DVD Review – My Friend Dahmer

My Friend Dahmer is based on the autobiographical graphic novel by Derf Backderf, who had been a high school friend of the future serial killer. It’s one of those films where you know where it’s going—it ends as Dahmer drives off with his first victim—but it tells Dahmer’s childhood story. He was growing up as a self-hating gay teenager who hit the bottle at an early age. Often intoxicated at school and saying it was his ‘medicine,’ he was also hiding secrets already. He was killing and dissecting animals in secret, and although his parents saw some hints of what he was up to, obviously no one had any idea of what would happen next. His mother (played in the film by Anne Heche) was mentally ill herself, which didn’t help.

It’s not an amazing film, but it’s not bad either. Ross Lynch, who was a Disney Channel child actor, plays Dahmer (always a fun trajectory).  It’s a coming of age film where instead of positive development you see the opposite. What the film does well is that that it isn’t serial killer porn, without any emphasis on his sick fantasies or acts. The focus is on how someone who just seemed to be a weird kid became someone who committed horrific acts. The piece is well acted, and although it was done on a small budget, it presents a good sense of the time and place when the story happened.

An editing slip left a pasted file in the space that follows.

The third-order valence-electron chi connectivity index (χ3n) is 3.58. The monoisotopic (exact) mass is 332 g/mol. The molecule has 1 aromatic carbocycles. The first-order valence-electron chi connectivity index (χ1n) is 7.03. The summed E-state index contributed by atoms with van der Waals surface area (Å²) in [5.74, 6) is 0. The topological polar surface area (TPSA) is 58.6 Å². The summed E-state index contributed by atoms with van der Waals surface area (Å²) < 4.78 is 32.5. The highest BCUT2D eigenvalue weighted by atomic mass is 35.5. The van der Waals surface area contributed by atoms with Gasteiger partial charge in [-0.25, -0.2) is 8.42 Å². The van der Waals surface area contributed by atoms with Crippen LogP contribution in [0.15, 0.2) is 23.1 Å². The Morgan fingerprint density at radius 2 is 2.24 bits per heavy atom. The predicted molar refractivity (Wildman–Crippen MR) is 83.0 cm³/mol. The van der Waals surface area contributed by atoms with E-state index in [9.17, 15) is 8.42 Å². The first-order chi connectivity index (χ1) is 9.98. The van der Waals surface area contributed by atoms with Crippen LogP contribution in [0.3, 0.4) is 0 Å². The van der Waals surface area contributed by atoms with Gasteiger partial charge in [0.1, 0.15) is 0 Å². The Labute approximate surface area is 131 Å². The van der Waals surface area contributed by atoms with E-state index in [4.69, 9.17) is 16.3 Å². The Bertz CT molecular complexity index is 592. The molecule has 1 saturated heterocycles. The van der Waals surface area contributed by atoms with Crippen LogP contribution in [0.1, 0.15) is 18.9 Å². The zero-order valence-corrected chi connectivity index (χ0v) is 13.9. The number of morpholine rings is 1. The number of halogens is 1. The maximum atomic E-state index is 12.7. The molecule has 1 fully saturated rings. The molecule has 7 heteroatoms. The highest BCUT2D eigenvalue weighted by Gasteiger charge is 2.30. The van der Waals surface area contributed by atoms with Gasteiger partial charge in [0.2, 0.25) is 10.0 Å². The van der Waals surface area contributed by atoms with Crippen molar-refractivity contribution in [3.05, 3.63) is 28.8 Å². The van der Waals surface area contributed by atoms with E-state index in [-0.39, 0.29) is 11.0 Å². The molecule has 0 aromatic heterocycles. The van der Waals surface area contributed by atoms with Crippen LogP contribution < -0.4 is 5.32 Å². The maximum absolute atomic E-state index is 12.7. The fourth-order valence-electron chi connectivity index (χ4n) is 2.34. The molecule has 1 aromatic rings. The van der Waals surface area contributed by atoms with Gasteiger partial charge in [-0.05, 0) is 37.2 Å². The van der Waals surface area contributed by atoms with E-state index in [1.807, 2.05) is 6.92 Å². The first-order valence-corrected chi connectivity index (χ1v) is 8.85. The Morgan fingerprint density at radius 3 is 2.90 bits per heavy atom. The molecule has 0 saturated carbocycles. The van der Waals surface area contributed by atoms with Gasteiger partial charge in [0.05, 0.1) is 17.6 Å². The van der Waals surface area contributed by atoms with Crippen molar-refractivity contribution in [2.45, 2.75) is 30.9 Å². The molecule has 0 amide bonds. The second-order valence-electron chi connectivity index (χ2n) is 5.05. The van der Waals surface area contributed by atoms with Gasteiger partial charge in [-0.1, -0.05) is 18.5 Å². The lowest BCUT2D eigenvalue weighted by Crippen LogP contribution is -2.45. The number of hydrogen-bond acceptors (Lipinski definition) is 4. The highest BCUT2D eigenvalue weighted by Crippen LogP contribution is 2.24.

At school, Dahmer was pretending to have seizures and physical impairments, which he used to try to be the class clown. This attracted Backderf and others to pay him some attention. Backderf was the punk kid who is into making comic books, and he and his friends tried to be friendly toward the troubled youth who sometimes made everyone laugh. However, they drifted apart from Dahmer as he became more into his own sick obsessions. One of the more interesting wrinkles is that the high school group encouraged Dahmer to act up more and more—no one can say whether his getting attention as the local ‘freak’ could have had an impact on what happened next. The tone is fairly sympathetic, in the sense that no one can know what drove him. His parents divorced as he was finishing high school, and this, along with his mother’s ongoing difficulties and his dad’s somewhat bullying attitude, may have something to do with his finally cracking.

The graphic novel was something that the author had thought about for a couple of decades, having started some work on it not long after Dahmer’s murder by a fellow inmate in prison, It was eventually published in 2012, and may have helped the author deal with his horror over the events. The last time he saw Dahmer, the situation seemed sketchy and he later wondered whether he might have been in danger and had a lucky escape.

The disc doesn’t include any extras. A commentary or interview with the director or author would have been a nice addition.

★★★

Ian Schultz

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